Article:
Puppy Love Holiday Surprise small  Puppy Love Volumes 1 to 13 small

(That now won’t sell because I did the fun part already and am now going to move on to something else like writing a new novel instead of doing anything more to promote them. Hahaha. Sigh.)

 

Nine Years

Nine years ago today I decided to try to write my first novel and get it published. My goal at the time was to be traditionally published, so I wrote that novel and queried it and found out I should write short stories so did that for a bit and submitted those and got some “send more”/”almost there” type of rejections before I turned back to novels which is what I really wanted to write. And I attended some conferences here or there.

And then I wrote a non-fiction book that I had no hope of getting published through a publisher because I had no platform and no reason that I had written that book other than having a very strong opinion about the matter. So I self-published it. And I self-published some of those rejected short stories.

My results were…underwhelming.

My covers were horrible, SFF short stories are not where the money is in self-publishing, and then I got derailed by taking a consulting project that kept me from writing for eight months. (But did pay very well and let me qualify for the mortgage on my current house.)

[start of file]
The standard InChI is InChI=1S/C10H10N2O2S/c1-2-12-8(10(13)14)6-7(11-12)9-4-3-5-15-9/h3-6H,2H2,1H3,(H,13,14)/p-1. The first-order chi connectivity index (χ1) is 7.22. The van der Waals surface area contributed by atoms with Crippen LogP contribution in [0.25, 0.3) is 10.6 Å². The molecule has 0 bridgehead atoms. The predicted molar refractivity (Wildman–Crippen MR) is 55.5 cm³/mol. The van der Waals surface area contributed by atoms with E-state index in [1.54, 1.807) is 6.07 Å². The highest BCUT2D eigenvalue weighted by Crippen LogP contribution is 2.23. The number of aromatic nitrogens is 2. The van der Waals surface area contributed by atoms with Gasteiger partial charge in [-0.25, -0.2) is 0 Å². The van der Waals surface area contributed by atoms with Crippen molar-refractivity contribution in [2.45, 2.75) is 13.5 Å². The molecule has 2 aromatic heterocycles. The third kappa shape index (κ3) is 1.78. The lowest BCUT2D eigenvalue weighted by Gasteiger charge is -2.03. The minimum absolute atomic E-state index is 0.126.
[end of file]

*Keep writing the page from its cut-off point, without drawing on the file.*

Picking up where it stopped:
After that project, I gave it another try.

I got sucked into the “just write a bunch of short sexy stories” thing that was going around at the time. Those did sell better. The billionaire story I wrote in one day on a whim sold the best. So I went ahead and threw the romance novel I’d written as therapy up and it sold well (for me at the time), too.

But I didn’t follow-up well on those little nibbles of success. It took me three more years to write a follow-up to the romance novel.

I kept throwing whatever I thought of at the wall. Lots of it failed because I was still writing short stories and non-fiction not many people wanted.

Then I realized I didn’t want to go back to consulting so I finally published one of my fantasy novels with a gorgeous cover and real advertising spend behind it.

The results were…not so good. It was depressing. I’d finally done what everyone said to do and no one wanted my book. (I did launch at full price which didn’t help, but still. I’d bought a pretty cover! I’d paid for ads!)

I kept pushing, though. I kept trying.

I eventually finished the trilogy, but it took me a year to get out each of the other two titles which was not good.

Then I went to a writing workshop and let it get in my head. Was my writing too emotional? Too angsty? Was it too cliched? Me and my European settings and white people. (Although the first series was actually neither of those things. But when you let the doubt creep in…)

So I turned to non-fiction. And saw some success. Not immediately. Four months after publication a couple of those titles took off. And they’ve sold steadily for three-plus years now.

I added what I could to extend that success. Some of it worked, some of it didn’t.

Rather than go back to fantasy, I branched out into cozy mystery. I still wanted to do well with fiction and I had a contemporary story idea I thought would work. I also promoted the fantasy trilogy that hadn’t done well initially and finally got it profitable. Ironically the year I priced it at $7.99 per title was my best year profit-wise for that title. But that could be in part thanks to a Bookbub feature.